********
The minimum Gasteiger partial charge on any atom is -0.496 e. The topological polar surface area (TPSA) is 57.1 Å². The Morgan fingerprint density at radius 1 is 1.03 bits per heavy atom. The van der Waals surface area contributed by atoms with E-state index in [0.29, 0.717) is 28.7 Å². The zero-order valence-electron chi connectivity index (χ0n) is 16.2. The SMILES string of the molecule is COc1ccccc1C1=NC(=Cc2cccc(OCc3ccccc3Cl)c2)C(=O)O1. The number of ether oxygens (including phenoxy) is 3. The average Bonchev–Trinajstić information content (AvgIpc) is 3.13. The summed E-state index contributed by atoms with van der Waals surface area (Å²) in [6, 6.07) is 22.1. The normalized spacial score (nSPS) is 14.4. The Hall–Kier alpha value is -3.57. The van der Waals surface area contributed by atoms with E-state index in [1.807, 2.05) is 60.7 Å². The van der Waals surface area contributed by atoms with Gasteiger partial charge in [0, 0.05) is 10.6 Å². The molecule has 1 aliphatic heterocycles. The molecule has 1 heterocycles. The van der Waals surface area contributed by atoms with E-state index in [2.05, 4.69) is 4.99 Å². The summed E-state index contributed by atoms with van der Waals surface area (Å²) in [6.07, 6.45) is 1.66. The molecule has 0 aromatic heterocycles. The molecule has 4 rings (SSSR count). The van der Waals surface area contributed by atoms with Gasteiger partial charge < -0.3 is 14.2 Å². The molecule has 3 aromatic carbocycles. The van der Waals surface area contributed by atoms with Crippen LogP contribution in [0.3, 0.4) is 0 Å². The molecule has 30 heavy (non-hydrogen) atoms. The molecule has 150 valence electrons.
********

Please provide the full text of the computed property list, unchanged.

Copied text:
The minimum Gasteiger partial charge on any atom is -0.496 e. The topological polar surface area (TPSA) is 57.1 Å². The Morgan fingerprint density at radius 1 is 1.03 bits per heavy atom. The van der Waals surface area contributed by atoms with E-state index in [0.29, 0.717) is 28.7 Å². The zero-order valence-electron chi connectivity index (χ0n) is 16.2. The SMILES string of the molecule is COc1ccccc1C1=NC(=Cc2cccc(OCc3ccccc3Cl)c2)C(=O)O1. The number of ether oxygens (including phenoxy) is 3. The average Bonchev–Trinajstić information content (AvgIpc) is 3.13. The summed E-state index contributed by atoms with van der Waals surface area (Å²) in [6, 6.07) is 22.1. The normalized spacial score (nSPS) is 14.4. The Hall–Kier alpha value is -3.57. The van der Waals surface area contributed by atoms with E-state index in [1.807, 2.05) is 60.7 Å². The van der Waals surface area contributed by atoms with Gasteiger partial charge in [0, 0.05) is 10.6 Å². The molecule has 1 aliphatic heterocycles. The molecule has 1 heterocycles. The van der Waals surface area contributed by atoms with E-state index in [2.05, 4.69) is 4.99 Å². The summed E-state index contributed by atoms with van der Waals surface area (Å²) in [6.07, 6.45) is 1.66. The molecule has 0 aromatic heterocycles. The molecule has 4 rings (SSSR count). The van der Waals surface area contributed by atoms with Gasteiger partial charge < -0.3 is 14.2 Å². The molecule has 3 aromatic carbocycles. The van der Waals surface area contributed by atoms with Crippen LogP contribution in [0.3, 0.4) is 0 Å². The molecule has 30 heavy (non-hydrogen) atoms. The molecule has 150 valence electrons.